Health Care Select Sector SPDR (XLV)
Consumer Discretionary Select SPDR (XLY)

We consider two LEI-based variables: (1) monthly change in LEI; and, (2) 3-month average change in LEI (average of current value, revised value for prior month and twice-revised value for two months ago) for signal smoothing. For each variable and each sector ETF, we consider two tests: (1) correlation of the variable with ETF return each of the next three months; and, (2) average next-month ETF returns across ranked fifths (quintiles) of the LEI variable. The first test looks for linear relationships, and the second test looks for non-linear relationships. Monthly measurements employ closes on LEI release dates, generally after the market open about three weeks after ends of calendar months reported. Using monthly changes in LEI from archived Conference Board press releases and contemporaneous dividend-adjusted daily levels of the above sector ETFs and of SPDR S&P 500 (SPY) from mid-July 2002 (limited by LEI press releases) through mid-November 2021 (233 monthly LEI observations), we find that: Keep Reading

Add REITs to SACEVS?

What happens if we extend the “Simple Asset Class ETF Value Strategy” (SACEVS) with a real estate risk premium, derived from the yield on equity Real Estate Investment Trusts (REIT), represented by the FTSE NAREIT Equity REITs Index? To investigate, we apply the SACEVS methodology to the following asset class exchange-traded funds (ETF), plus cash:

3-month Treasury bills (Cash)
iShares 20+ Year Treasury Bond (TLT)
iShares iBoxx $ Investment Grade Corporate Bond (LQD)
SPDR Dow Jones REIT (RWR) through September 2004 dovetailed with Vanguard REIT ETF (VNQ) thereafter
SPDR S&P 500 (SPY)

This set of ETFs relates to four risk premiums, as specified below: (1) term; (2) credit (default); (3) real estate; and, (4) equity. We focus on effects of adding the real estate risk premium on gross compound annual growth rates (CAGR), maximum drawdowns (MaxDD) and annual Sharpe ratios of the Best Value (picking the most undervalued premium) and Weighted (weighting all undervalued premiums according to degree of undervaluation) versions of SACEVS. Using lagged quarterly S&P 500 earnings, monthly S&P 500 Index levels and monthly yields for 3-month U.S. Treasury bill (T-bill), the 10-year Constant Maturity U.S. Treasury note (T-note), Moody’s Seasoned Baa Corporate Bonds and FTSE NAREIT Equity REITs Index since March 1989 (limited by availability of earnings data), and monthly dividend-adjusted closing prices for the above asset class ETFs since July 2002, all through November 2021, we find that: Keep Reading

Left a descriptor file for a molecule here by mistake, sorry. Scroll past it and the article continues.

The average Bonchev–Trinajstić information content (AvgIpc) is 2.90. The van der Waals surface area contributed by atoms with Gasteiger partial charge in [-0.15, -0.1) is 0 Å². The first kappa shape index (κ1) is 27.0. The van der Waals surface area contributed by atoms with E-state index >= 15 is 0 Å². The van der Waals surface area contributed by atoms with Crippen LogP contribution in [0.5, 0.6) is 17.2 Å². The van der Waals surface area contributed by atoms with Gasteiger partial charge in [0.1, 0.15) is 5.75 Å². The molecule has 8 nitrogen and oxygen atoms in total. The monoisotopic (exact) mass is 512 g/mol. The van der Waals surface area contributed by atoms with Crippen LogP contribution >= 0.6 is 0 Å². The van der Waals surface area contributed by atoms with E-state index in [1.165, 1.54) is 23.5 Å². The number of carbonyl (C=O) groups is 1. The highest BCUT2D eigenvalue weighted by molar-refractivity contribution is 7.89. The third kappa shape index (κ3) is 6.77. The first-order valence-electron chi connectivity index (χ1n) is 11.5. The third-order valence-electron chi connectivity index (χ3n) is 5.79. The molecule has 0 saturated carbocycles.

More International Equity Market Granularity for SACEMS?

A subscriber asked whether more granularity in international equity choices for the “Simple Asset Class ETF Momentum Strategy” (SACEMS), such as considered by Decision Moose, would improve performance. To investigate, we augment/replace international developed and emerging equity market exchange-traded funds (ETF) such that the universe of assets becomes:

  • SPDR S&P 500 (SPY)
  • iShares Russell 2000 Index (IWM)
  • iShares Europe (IEV)
  • iShares MSCI Japan (EWJ)
  • iShares MSCI Pacific ex Japan (EPP)
  • iShares MSCI Emerging Markets Index (EEM)
  • iShares JPMorgan Emerging Markets Bond Fund (EMB)
  • iShares Latin America 40 (ILF)
  • iShares Barclays 20+ Year Treasury Bond (TLT)
  • Vanguard REIT ETF (VNQ)
  • SPDR Gold Shares (GLD)
  • PowerShares DB Commodity Index Tracking (DBC)
  • 3-month Treasury bills (Cash)

We compare original (SACEMS Base) and modified (SACEMS Granular), each month picking winners from their respective sets of ETFs based on total returns over a fixed lookback interval. We focus on gross compound annual growth rate (CAGR), gross maximum drawdown (MaxDD) and gross annual Sharpe ratio (average annual excess return divided by standard deviation of annual excess returns, using average monthly T-bill yield during a year to calculate excess returns) as key performance statistics for the Top 1, equally weighted (EW) Top 2 and EW Top 3 portfolios of monthly winners. Using daily and monthly total (dividend-adjusted) returns for the specified assets during February 2006 through October 2021, we find that: Keep Reading

SACEVS with Quarterly Allocation Updates

Do quarterly allocation updates for the Best Value and Weighted versions of the “Simple Asset Class ETF Value Strategy” (SACEVS) work as well as monthly updates? These strategies allocate funds to the following asset class exchange-traded funds (ETF) according to valuations of term, credit and equity risk premiums, or to cash if no premiums are undervalued: